CVS difference for acs/ac-00004.txt

Differences between 1.1 and version 1.2
Log of other versions for file acs/ac-00004.txt

--- acs/ac-00004.txt	2000/12/22 00:23:07	1.1
+++ acs/ac-00004.txt	2001/01/23 22:23:29	1.2
@@ -103,3 +103,119 @@
 would become "wrong", while compiler A will become more "right".
+From: Robert Dewar
+Sent: Friday, December 22, 2000 9:08 AM
+<<When an Ada Issue is approved by the ARG, is a compiler vendor
+required to include the AI in order to claim that their compiler
+conforms to the Ada95 standard? Basically, given two compilers:>>
+The ARG has no authority, so its "approval" of an issue is simply a
+recommendation that WG9 and eventually ISO issue a corrigendum with
+the change. Until this is issued, no formal action has been taken
+(No such corrigendum has been officially approved by ISO for either
+Ada 83 or Ada 95, though one for Ada 95 may be approved in the near
+However, where the ARG is simply confirming the proper reading of the RM,
+or noting that it is a clear ramification of other rules in the RM, then
+the ARG is saying that in their expert opinion this is what the RM
+already says. It would be very unusual for any vendor to disagee, since
+in practice, if there is any significant disagreement when an issue is
+discussed, it does not end up in the confirmation or ramification class.
+Basically these two classes are used when a someone raises a question who
+does not fully understand the RM. The ARG then points out whyt the question
+is already answered by the RM.
+From a formal point of view, a compiler is implementing *the* standard
+Ada 95 language if it conforms to the RM and any subsequent corrigenda.
+However, this is not a precise science, and conformance requires some
+judgment in marginal cases. In practice, the ACATS tests function as a
+practical measure of what conformance means.
+From: Robert Dewar
+Sent: Friday, December 22, 2000 8:39 AM
+<<Until it is in a Technical Corrigendum, an AI approved by ARG or WG9 has,
+in principle, no binding force on implementations. Those AIs that are
+classified as confirmations, however, can be seen as merely affirming
+the official documents (even if their reading might be slightly unclear)
+and hence could be regarded as binding. Here, in practice, the ACATS
+conformance test suite might well add a test to enforce the AI
+Confirmation say that the reading is NOT unclear. But the above note also
+applies to ramifications where it is fair to say that the reading might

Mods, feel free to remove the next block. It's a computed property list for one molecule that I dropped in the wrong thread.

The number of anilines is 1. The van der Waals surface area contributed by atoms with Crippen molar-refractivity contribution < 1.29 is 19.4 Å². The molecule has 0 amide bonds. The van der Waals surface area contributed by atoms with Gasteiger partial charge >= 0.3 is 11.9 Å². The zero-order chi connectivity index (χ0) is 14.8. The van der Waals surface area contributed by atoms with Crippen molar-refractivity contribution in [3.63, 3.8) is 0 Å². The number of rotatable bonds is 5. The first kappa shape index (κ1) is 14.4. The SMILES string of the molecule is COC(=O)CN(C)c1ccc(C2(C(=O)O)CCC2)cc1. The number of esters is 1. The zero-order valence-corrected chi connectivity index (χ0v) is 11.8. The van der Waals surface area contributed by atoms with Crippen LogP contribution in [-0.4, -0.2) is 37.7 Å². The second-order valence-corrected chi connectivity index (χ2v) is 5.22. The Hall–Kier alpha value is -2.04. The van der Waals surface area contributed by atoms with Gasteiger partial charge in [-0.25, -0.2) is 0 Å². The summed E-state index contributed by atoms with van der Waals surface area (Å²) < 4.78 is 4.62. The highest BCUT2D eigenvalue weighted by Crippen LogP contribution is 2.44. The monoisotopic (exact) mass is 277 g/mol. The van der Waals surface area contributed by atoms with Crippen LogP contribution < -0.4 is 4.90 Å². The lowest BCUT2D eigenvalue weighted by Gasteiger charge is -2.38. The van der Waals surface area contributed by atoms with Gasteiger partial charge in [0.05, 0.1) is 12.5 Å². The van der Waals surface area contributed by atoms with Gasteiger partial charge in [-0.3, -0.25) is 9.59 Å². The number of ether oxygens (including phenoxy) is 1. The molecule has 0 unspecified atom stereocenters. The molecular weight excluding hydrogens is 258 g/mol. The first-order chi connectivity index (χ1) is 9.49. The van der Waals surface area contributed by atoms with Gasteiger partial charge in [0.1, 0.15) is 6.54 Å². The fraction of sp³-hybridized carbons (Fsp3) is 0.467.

+be unclear -- but a conforming compiler should also follow ramification
+From: Robert Dewar
+Sent: Friday, December 22, 2000 9:11 AM
+<<The policy of the old AVO with regards to AIs was that any AI approved by
+WG9 was testable, and tests often were included in the ACVC for such AIs
+(even for Binding Interpretation AIs). The ACAA has continued this policy
+for the ACATS, so, as a practical matter, compilers may have to conform to
+those AIs well before their official inclusion in the standard. (The ACAA is
+currently concentrating on adding ACATS tests for the Corrigendum, tests on
+other approved AIs are not a priority.)
+In the case of binding interpretations, it is quite dubious for the ACATS
+to include the test, especially when it is changing the language. Clearly
+from a legal point of view, the compiler that FAILED the test in this case
+would be the conforming one.
+From: Randy Brukardt
+Sent: Friday, December 22, 2000 12:35 PM
+Quite right. (Which is a major reason why the ACAA was so strongly in favor
+of completing a Technical Corrigendum!!)
+However, when an AI changes the language in some way, the test suite
+certainly should not be enforcing the original language (otherwise, vendors
+would be encourged to support obsolete interpretations). So the alternatives
+are leaving the feature completely untested, or testing the new
+interpretation. It depends on the feature which is the best option.
+Most Ada vendors want to track the AIs; usually when a vendor challenges a
+test, if an AI applies to the issue, they usually agree that the test is
+correct. Of course, if a vendor challenged a test on the basis that an AI
+changed the language and that their compiler conformed to the original
+language, such a challenge would be accepted and the test would be marked
+Not Applicable for that implementation.
+An example of case where having a test for a Binding Interpretation (BI) is
+important is AI-235 (the prefix of 'Access AI). This AI changes the
+resolution of the prefix of 'Access, as we discovered that compilers varied
+a lot, and none of them strictly adhered to the standard. This was a problem
+for users. If we don't test the new interpretation, the user problem will
+remain (as compilers will continue to vary). Thus, a test here serves to
+highlight the way things *ought* to work. Certainly, if a vendor wants to
+stick with the original RM, the ACAA would be happy to mark the test as Not
+Given that the ARG is starting to work on Amendments, we probably ought to
+consider adding a new class of optional test. (We do want to test
+amendments, but we certainly can't insist on them.) We would use this for
+tests covering BIs and Amendments not yet included in a Technical
+Corrigendum or an Amendment. Exactly when these would be run, and how to
+report the results of such tests would need to be discussed.
+From: Robert Dewar
+Sent: Friday, December 22, 2000 5:12 PM
+I think it is fine to just identify tests which dpeend on a BI, and understand
+that they are optional.

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